To read part 1, go here: http://wp.me/p248bN-jU
I needed to see it with my own eyes. Strangely it wasn’t as traumatizing as I thought it would be. The ultrasound just showed a blob with no heartbeat. It even shrunk to an 8-9 week fetus. I guess that happens over time. I am past the stage of disbelief, and coming to terms with it more and more as each day passes.
I’m supposed to be 12 weeks and 2 days today. We met the OB and she went through our options in detail. I asked a hundred questions about the risks and benefits of each option, but wanted to know most importantly which option was best for avoiding future child bearing problems. We’ve decided to take the Misoprostol in a few days. This drug is supposed to induce contractions. It’s our best choice right now as it’s 85 per cent effective in expelling all contents. We may still need to do a D&C. I want to move on and have closure. I want to have a baby and forget this all happened.
I know I’m not alone. Hundreds of women go through this every day. Miscarriage in early pregnancy is common. Studies show that about 10 to 20 per cent of women who know they are pregnant have a miscarriage some time before 20 weeks of pregnancy (that’s about 1 in 5); 80 per cent of these occur in the first 12 weeks. But the actual rate of miscarriage is even higher since many women have very early miscarriages without ever realizing they were pregnant. One study that followed women’s hormone levels every day to detect very early pregnancy found a total miscarriage rate of 31 per cent. (source: UpToDate).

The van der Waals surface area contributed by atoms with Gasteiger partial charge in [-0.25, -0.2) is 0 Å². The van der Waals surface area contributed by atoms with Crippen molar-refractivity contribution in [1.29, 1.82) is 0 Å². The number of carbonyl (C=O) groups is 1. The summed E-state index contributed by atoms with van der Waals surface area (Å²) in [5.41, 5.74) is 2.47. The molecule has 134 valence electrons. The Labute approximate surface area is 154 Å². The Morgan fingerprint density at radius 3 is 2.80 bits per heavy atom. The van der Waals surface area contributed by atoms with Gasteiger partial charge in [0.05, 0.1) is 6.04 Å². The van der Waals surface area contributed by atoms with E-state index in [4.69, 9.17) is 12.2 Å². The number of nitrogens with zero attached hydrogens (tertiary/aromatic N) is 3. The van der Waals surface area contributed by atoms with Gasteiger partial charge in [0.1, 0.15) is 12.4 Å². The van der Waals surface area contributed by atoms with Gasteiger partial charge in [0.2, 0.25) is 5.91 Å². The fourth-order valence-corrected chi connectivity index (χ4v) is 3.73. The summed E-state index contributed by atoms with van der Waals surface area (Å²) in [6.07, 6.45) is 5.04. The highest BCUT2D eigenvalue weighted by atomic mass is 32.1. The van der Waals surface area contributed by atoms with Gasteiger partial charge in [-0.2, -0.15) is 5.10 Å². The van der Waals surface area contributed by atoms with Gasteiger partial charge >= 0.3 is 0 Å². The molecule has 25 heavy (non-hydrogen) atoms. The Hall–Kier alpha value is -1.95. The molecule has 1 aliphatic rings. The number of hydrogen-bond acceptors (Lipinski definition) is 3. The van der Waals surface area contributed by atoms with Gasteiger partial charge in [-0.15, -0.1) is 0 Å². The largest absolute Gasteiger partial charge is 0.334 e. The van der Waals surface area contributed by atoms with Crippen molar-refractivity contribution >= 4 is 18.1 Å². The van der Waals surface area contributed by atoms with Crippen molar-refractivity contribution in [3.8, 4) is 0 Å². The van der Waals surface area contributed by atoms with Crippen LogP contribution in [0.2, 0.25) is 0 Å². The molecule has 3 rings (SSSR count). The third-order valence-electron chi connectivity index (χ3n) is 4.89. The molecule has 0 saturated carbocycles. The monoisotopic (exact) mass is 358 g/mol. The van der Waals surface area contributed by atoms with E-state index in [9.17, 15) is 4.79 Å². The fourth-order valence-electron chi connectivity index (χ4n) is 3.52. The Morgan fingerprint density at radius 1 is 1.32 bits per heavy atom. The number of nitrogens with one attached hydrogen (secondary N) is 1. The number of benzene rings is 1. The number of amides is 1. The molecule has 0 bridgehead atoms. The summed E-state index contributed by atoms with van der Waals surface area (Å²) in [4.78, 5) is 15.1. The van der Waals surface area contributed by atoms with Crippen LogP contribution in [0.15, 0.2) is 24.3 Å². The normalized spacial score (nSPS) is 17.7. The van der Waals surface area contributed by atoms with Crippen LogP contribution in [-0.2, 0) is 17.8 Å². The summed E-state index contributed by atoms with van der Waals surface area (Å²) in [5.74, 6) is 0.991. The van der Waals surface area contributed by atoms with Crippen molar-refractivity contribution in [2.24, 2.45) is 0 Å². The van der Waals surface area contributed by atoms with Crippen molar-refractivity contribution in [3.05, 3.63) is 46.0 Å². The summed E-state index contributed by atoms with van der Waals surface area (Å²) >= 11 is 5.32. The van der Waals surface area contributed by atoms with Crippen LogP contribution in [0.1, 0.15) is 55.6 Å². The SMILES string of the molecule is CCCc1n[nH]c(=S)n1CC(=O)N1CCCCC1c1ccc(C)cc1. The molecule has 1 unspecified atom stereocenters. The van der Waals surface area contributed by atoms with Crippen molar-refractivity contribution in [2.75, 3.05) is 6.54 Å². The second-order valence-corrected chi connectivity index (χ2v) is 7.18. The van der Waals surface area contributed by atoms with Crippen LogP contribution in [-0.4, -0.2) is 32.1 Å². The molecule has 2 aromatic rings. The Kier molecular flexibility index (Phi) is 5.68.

Although I knew I stand in solidarity with many women, I still felt alone and at fault. When I first heard the news a week ago I blamed myself. What did I do wrong? Did I miss one too many prenatal vitamins? Did I exert myself too much that week? Did I keep my cell phone too close to my uterus? Did I eat too many cookies? Really, these thoughts go through one’s head! But after some research– I am a facts and numbers kind of girl – I found out you can’t shake off a good pregnancy.
During the first trimester, the most common cause of miscarriage is chromosomal abnormality – meaning that something is not correct with the baby’s chromosomes. Most chromosomal abnormalities are the cause of a damaged egg or sperm cell, or are due to a problem at the time that the zygote went through the division process. (Source: American Pregnancy Association)
Now that I’ve had time to let this all sink in, I’m trying to look at the positive side of things. We have so much for which to be thankful. We are grateful to have one child already; I am physically able to conceive; this miscarriage happened at 10 weeks rather than at 5 months or, even worse, full term. We are very lucky and need to see the good in all of this. I believe there is a reason for everything in life. I am unsure why I need to go through this ordeal, but hopefully one day it will all make sense.
(To be continued)